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Don’t Be Stale, Mate – Try Snailmate

Nerdy, asthmatic, expulsive, and self-critical songs.

On a recent trip to Uff-Da Records, a St. Cloud, Minnesota used disc shop, I decided to take a risk. I tend to purchase albums that I’ve already digested online, but that day I was feeling lucky.

As I walked in the door, the local music section (which was semi-inaccurate) caught my eye and in seconds.

I was overwhelmed with a lot of illegible and edgy metal fonts and artworks and political partisan albums. Differentiated from the bunch sat a spooked alien-slug on a white background with jittery letters: Snailmate’s Existential Anxiety – the most recent major release from the band, excluding their 2019 single “The Laziest Man in the World”.

Cover art for Snailmate’s Existential Anxiety EP

“Existential Anxiety” is an EP consisting of four nerdy, asthmatic, expulsive, and self-critical songs that pair minimalist hip-hop rap with electro-funk keyboard and a real drum kit.

Kalen Lander and Ariel Monet run the show – with Lander performing lead vocals and the synth, and Monet laying down the drumbeats and providing backing vocals. The Monet-Lander duo are the only consistent Snailmate members, but Andrea Stone and Alphuh the Musical provided backup vocals on “Existential Anxiety”. The mixing and mastering was done by Bill Douglass.

To coin a term, Lander’s rapping style is asthmatic-expulsive; he spurts a shower of words in long-winded bursts then gasps hard for air. It delivers a choked and claustrophobic vibe that serves the record’s general theme of, spoiler alert, existential anxiety.

Techno distortions and high-hat taps playing in a void herald the arrival of Existential Anxiety’s opening track “Night Life” as dark drums roll in. The cold suspense intensifies as two vocalists sing in tandem; one with a Marilyn Manson-style throat rasp and the other with a femme metal shout, “What you are. What you want. Oh my God!”

As Lander takes off with his John McCrea – the singer from Cake – vocal qualities and sardonic delivery, Monet’s drums shift to a drum machine sound with handclaps. The lyrics of “Night Life” invoke the delirious ramblings of a millennial marathon-gamer/entertainment junky tripping on a hallucinogen – or having a strange morning.

Today I woke up dumb. I couldn’t think of any words or work my tongue. Couldn’t even praise the sunI thought cartoons would look like fun; my eyes had no idea what they were watching.”

The bands quirky blend of rap and screamo works well, with the screams serving as dashes of spice to their songs – there aren’t many of them, but the screams that are there are well considered. Given the title and general theme of the album, the screams build upon the title with the psychotic wails of cosmic terror.

The instrumentation on “Night Life” doesn’t shift much, but it accomplishes its task by providing Lander a playground for his oddball lyrics.

I can make believe death will grant me a million miles to the gallon. But I won’t hold my breath unless that’s how I’m supposed to get there. WhoaLord knows it’s all too often thinking outside of that box will get you inside of a coffin.”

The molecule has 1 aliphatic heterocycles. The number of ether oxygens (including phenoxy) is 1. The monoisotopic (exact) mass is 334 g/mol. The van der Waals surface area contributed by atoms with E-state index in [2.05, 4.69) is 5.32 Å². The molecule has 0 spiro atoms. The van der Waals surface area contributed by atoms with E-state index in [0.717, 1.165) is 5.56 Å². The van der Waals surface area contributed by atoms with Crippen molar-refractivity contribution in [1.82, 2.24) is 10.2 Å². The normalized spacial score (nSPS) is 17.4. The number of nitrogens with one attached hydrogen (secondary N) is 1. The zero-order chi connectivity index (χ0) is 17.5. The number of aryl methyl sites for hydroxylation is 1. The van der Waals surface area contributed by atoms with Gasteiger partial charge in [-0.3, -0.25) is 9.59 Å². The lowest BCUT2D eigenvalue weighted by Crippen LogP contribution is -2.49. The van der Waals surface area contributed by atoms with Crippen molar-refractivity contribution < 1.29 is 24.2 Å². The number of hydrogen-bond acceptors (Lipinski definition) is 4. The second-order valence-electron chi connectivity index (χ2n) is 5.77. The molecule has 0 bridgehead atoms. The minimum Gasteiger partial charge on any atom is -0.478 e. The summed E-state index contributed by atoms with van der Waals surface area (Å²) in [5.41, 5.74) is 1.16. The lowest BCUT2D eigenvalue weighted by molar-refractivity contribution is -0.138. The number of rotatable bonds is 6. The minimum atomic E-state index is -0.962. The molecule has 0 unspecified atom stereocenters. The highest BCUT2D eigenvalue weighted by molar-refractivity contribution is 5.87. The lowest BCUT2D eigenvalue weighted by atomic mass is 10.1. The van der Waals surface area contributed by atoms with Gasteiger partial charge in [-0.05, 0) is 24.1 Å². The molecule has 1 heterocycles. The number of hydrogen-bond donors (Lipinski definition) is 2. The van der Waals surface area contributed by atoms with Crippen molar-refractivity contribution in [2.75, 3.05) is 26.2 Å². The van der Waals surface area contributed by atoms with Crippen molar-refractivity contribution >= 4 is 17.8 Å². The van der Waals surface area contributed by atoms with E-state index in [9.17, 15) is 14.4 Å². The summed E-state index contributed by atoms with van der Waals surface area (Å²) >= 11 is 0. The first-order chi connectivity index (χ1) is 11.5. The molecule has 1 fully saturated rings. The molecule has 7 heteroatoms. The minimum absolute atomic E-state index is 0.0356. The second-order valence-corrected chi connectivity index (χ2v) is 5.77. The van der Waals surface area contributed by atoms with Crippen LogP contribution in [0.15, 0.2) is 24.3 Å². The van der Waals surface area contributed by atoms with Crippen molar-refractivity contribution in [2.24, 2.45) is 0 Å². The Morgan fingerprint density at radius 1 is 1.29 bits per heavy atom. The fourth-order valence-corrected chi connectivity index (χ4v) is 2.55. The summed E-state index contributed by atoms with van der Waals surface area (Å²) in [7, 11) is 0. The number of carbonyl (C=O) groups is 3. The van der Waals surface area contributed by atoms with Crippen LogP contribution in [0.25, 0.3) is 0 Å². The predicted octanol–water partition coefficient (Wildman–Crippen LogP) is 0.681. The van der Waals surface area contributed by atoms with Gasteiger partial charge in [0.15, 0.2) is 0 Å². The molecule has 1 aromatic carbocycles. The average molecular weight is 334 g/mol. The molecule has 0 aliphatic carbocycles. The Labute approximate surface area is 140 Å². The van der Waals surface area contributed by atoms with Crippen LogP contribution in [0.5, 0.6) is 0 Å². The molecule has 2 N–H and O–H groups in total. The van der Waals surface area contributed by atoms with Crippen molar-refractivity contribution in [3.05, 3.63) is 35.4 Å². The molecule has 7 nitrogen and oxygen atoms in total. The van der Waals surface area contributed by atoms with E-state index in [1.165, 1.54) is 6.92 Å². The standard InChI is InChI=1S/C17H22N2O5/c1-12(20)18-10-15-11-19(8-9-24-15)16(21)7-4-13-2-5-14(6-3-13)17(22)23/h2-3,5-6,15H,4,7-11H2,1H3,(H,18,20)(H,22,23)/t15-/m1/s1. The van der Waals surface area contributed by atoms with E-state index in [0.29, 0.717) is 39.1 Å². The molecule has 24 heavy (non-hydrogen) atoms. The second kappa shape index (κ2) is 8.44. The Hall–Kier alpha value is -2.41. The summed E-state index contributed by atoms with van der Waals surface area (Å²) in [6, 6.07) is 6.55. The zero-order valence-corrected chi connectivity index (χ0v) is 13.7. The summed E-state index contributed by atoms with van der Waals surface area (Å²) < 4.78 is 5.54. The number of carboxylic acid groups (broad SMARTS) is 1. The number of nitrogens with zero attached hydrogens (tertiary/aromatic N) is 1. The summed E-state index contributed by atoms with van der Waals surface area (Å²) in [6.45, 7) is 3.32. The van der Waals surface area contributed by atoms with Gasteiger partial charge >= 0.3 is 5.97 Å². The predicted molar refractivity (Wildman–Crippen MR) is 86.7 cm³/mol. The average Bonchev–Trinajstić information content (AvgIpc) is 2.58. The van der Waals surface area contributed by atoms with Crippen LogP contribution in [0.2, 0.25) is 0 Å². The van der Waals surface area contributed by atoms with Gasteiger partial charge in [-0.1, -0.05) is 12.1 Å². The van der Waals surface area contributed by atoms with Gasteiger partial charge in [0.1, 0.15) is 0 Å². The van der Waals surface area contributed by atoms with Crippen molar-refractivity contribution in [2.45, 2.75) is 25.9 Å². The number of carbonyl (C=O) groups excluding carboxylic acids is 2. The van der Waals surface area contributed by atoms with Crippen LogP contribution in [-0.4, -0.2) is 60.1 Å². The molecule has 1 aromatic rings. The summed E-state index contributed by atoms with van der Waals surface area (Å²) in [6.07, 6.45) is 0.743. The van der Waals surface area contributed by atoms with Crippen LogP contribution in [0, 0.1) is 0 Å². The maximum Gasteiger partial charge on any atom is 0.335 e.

Lander makes tactful use of his voice when rapping; he goes on long speed-rounds of rattling of run-on sentences and, rather than masking his need for air, he incorporates his exasperation into the track by inhaling into the microphone.

As “Night Life” closes, with a satisfying twist on the track’s main hook, the song ends abruptly – as does every track on Existential Anxiety.

The EP mocks a myriad of negative Millennial tropes from within the Millennial perspective. Lack of purpose, doubt of everything, woe-is-me culture, harmful coping mechanisms, and cosmic insignificance scatter their thematic shards across the brief EP, which altogether conjure a mental state that invites listeners to examine their own easily-fixable inadequacies while simultaneously questioning the futility of it all.

Track two, “On You”, accentuates another negative early adolescent/failed 20-year-old’s perspective as he blames his disposition on externalities instead of looking inward. The goofy chorus has Lander and several backup singer’s singing in a falsetto fashion.

In “On You”, Lander lambasts inactive gaming culture and its behavior patterns through clever wordplay and double-entendre.

I’m playing the game but I probably shouldn’t call it that even though I’m constantly combatting holograms. And I could cheat but not without console command and every time I take a hit I turn into a smaller man.”

This notion carries over into track three, “I Woke Up for This?”, as well.

When the credits roll and I don’t see my name I realize I just beat a campaign I didn’t make. I’m an avatar, a captive, a connoisseur and an addict, a parasite and a host in one.”

The final track, “3D Glasses” has an enjoyable bouncy drum rhythm and drives the EP’s title home with its relentless nihilism.

Take your fist. Flex it twice. Shake it at the stars each night. Show them all where you stand; insist that you’re not an ant.”

The song has a humorous ending – like the song didn’t know how it wanted to end, so it ended itself four times in a row. The EP ceases with one final grating question and answer.

Do you feel like a speck? You are.”

If you obsess over singers and bands, and are one of those people who make a playlist for every occasion, join CMN’s Music Journalism Course and get real-time experience, intense feedback on your writing, exposure to music industry insiders, and a great place to display build your portfolio. Get all the details on the Music Journalism Course here.

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